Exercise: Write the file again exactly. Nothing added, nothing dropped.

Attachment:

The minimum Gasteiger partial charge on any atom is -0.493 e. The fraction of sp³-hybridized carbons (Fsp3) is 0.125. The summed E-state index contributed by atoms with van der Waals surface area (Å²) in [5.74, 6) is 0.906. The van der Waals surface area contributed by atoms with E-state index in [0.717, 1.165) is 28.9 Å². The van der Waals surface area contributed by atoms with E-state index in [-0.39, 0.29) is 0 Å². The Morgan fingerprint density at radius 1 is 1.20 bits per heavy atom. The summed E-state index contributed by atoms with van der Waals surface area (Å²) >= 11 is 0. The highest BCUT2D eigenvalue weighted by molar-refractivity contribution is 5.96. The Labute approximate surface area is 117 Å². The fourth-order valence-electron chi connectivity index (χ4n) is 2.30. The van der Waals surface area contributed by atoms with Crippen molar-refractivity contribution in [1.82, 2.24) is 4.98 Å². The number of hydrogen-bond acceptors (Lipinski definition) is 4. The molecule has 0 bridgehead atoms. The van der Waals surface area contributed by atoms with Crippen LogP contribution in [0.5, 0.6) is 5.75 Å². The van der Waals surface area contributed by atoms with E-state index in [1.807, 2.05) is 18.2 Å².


The minimum Gasteiger partial charge on any atom is -0.493 e. The fraction of sp³-hybridized carbons (Fsp3) is 0.125. The summed E-state index contributed by atoms with van der Waals surface area (Å²) in [5.74, 6) is 0.906. The van der Waals surface area contributed by atoms with E-state index in [0.717, 1.165) is 28.9 Å². The van der Waals surface area contributed by atoms with E-state index in [-0.39, 0.29) is 0 Å². The Morgan fingerprint density at radius 1 is 1.20 bits per heavy atom. The summed E-state index contributed by atoms with van der Waals surface area (Å²) >= 11 is 0. The highest BCUT2D eigenvalue weighted by molar-refractivity contribution is 5.96. The Labute approximate surface area is 117 Å². The fourth-order valence-electron chi connectivity index (χ4n) is 2.30. The van der Waals surface area contributed by atoms with Crippen molar-refractivity contribution in [1.82, 2.24) is 4.98 Å². The number of hydrogen-bond acceptors (Lipinski definition) is 4. The molecule has 0 bridgehead atoms. The van der Waals surface area contributed by atoms with Crippen LogP contribution in [0.5, 0.6) is 5.75 Å². The van der Waals surface area contributed by atoms with E-state index in [1.807, 2.05) is 18.2 Å².